We’re living through a moment of economic nationalism.

President Trump slapped tariffs on China, and President Biden hasn’t removed them. In the 2020 Democratic primaries, Zoomers and Millennials expressed strong preference for Bernie over Biden. On the right, the up-and-coming ideas are Marco Rubio’s common-good conservatism and J.D. Vance’s working-class revanchism. A consensus is forming on the right and the left that capitalism has failed us and that it’s time for the state to step up and punish Big Business. The real debate now is whether they deserve punishment for being woke or for being greedy.

Corporate Welfare: Where’s the Outrage?, a new documentary hosted by Cato Institute Fellow and self-described neoliberal Johan Norberg and based on a book by Phil Harvey and Lisa Conyers, boldly suggests this debate has been improperly framed. The real problem, Norberg insists in his narration, is not capitalism, but capitalism’s unholy alliance with government: “When Big Brother decides to help big business, the cure is often worse than the disease.”

The documentary, which premiered Sunday, is now available for free online. It’s worth watching, both for democratic socialists and economic nationalists whose anti-market zeal could benefit from a moderating influence, and for smug, complacent neoliberals, who are often blind to the flaws of capitalism as it’s currently practiced.

The film takes viewers from New Orleans, where an unaccountable state board was empowered to hand out corporate tax exemptions with no input from local communities, to New Zealand, where massive cuts to agriculture subsidies in the 1980s resulted in increased output and efficiency.

And there are plenty of stops in between. In Memphis, tax incentives force local furniture stores to subsidize a new IKEA location that failed to meet its job creation targets. In Chicago, the tax increment financing program allows corrupt politicians to hand property tax revenues from working class neighborhoods to billionaire developers so they can build million-dollar condos for the rich.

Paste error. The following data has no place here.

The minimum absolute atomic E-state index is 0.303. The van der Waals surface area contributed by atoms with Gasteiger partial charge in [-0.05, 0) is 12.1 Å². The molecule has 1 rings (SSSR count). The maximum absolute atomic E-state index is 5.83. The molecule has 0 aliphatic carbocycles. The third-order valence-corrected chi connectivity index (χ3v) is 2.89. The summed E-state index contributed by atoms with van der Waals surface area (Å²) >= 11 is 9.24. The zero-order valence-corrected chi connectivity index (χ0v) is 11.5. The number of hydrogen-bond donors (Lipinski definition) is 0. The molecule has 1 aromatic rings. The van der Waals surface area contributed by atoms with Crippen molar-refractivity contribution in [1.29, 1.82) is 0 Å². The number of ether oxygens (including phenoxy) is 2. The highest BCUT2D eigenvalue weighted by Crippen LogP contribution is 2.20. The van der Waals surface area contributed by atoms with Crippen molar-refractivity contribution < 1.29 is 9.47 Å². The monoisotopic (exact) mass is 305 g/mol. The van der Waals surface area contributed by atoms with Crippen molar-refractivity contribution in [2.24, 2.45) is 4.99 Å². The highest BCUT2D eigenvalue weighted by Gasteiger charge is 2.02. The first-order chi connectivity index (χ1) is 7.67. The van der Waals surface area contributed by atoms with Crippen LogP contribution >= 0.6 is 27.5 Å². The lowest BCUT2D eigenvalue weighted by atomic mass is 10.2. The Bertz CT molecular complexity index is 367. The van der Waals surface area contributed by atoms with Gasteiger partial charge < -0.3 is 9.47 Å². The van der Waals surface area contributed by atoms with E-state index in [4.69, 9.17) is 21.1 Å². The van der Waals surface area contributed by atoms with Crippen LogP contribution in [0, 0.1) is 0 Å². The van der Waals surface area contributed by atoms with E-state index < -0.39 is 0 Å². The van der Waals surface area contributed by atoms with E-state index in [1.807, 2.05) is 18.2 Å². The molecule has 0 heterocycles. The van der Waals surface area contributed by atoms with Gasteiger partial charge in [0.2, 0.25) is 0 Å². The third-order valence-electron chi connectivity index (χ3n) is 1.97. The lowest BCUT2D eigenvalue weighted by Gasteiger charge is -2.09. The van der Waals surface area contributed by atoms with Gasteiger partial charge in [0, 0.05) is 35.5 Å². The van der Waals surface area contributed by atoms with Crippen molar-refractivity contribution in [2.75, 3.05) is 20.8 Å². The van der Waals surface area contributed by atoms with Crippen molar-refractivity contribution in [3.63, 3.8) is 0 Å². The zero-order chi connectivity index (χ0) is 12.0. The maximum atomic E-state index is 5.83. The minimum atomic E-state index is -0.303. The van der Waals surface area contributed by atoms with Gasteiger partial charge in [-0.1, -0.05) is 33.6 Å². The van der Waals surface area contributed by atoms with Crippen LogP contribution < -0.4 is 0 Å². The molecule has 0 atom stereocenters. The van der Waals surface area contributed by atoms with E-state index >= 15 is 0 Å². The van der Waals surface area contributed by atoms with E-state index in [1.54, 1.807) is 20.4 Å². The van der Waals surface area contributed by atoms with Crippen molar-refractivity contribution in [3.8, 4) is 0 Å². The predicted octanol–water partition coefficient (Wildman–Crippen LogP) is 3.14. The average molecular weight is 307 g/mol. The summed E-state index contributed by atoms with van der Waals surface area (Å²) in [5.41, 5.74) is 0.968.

At times, I found myself wishing the filmmakers hadn’t tried to cram so much into one hour. Its treatment of government’s role in causing the 2008 financial crisis felt particularly underdeveloped.

There was, however, a clear through-line: The documentary positively glows with admiration for (and outrage on behalf of) the small, the local, and the particular — the very institutions that unbridled capitalism supposedly destroys. One segment explains how farm subsidies funnel $25 billion a year to millionaire farmers so they can devastate the land with massive monocrop farms, fatten us up on price-supported high-fructose corn syrup, and sell cheap feed to foreign-owned meat conglomerates.

The film then introduces us to Peace Gardens + Farms, a Gary, Indiana, urban farm started by a local pastor to provide his predominately African-American food desert community with fresh produce. They do all of this without subsidies. The government, you see, doesn’t subsidize leafy greens. We also meet Zach and Jeff Hawkins, father and son owners of a small Indiana farm that provides high-quality, cage-free chicken to local restaurants. A new regulation pushed through the state legislature by big ag lobbyists nearly put them out of business.